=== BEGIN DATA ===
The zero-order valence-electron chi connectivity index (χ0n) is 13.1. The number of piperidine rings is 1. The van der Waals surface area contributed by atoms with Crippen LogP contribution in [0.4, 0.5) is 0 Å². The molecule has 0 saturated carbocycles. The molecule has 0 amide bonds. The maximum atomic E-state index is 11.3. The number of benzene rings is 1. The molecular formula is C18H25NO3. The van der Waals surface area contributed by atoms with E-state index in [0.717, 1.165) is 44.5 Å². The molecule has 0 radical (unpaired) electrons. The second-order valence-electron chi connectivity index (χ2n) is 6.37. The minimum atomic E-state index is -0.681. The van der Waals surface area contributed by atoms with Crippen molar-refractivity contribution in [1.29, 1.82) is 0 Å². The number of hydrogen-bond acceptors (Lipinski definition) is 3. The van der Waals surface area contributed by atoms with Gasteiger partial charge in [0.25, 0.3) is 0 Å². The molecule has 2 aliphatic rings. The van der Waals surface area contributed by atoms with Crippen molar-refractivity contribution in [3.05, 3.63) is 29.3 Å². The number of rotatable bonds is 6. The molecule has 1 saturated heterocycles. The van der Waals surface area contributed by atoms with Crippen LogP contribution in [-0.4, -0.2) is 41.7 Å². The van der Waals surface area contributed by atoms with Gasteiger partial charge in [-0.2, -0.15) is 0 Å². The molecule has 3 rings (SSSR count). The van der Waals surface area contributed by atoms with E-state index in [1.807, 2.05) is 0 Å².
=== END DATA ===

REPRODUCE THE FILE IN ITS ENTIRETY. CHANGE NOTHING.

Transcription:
The zero-order valence-electron chi connectivity index (χ0n) is 13.1. The number of piperidine rings is 1. The van der Waals surface area contributed by atoms with Crippen LogP contribution in [0.4, 0.5) is 0 Å². The molecule has 0 saturated carbocycles. The molecule has 0 amide bonds. The maximum atomic E-state index is 11.3. The number of benzene rings is 1. The molecular formula is C18H25NO3. The van der Waals surface area contributed by atoms with E-state index in [0.717, 1.165) is 44.5 Å². The molecule has 0 radical (unpaired) electrons. The second-order valence-electron chi connectivity index (χ2n) is 6.37. The minimum atomic E-state index is -0.681. The van der Waals surface area contributed by atoms with Crippen molar-refractivity contribution in [1.29, 1.82) is 0 Å². The number of hydrogen-bond acceptors (Lipinski definition) is 3. The van der Waals surface area contributed by atoms with Gasteiger partial charge in [0.25, 0.3) is 0 Å². The molecule has 2 aliphatic rings. The van der Waals surface area contributed by atoms with Crippen molar-refractivity contribution in [3.05, 3.63) is 29.3 Å². The number of rotatable bonds is 6. The molecule has 1 saturated heterocycles. The van der Waals surface area contributed by atoms with Crippen LogP contribution in [-0.4, -0.2) is 41.7 Å². The van der Waals surface area contributed by atoms with Gasteiger partial charge in [-0.2, -0.15) is 0 Å². The molecule has 3 rings (SSSR count). The van der Waals surface area contributed by atoms with E-state index in [1.807, 2.05) is 0 Å².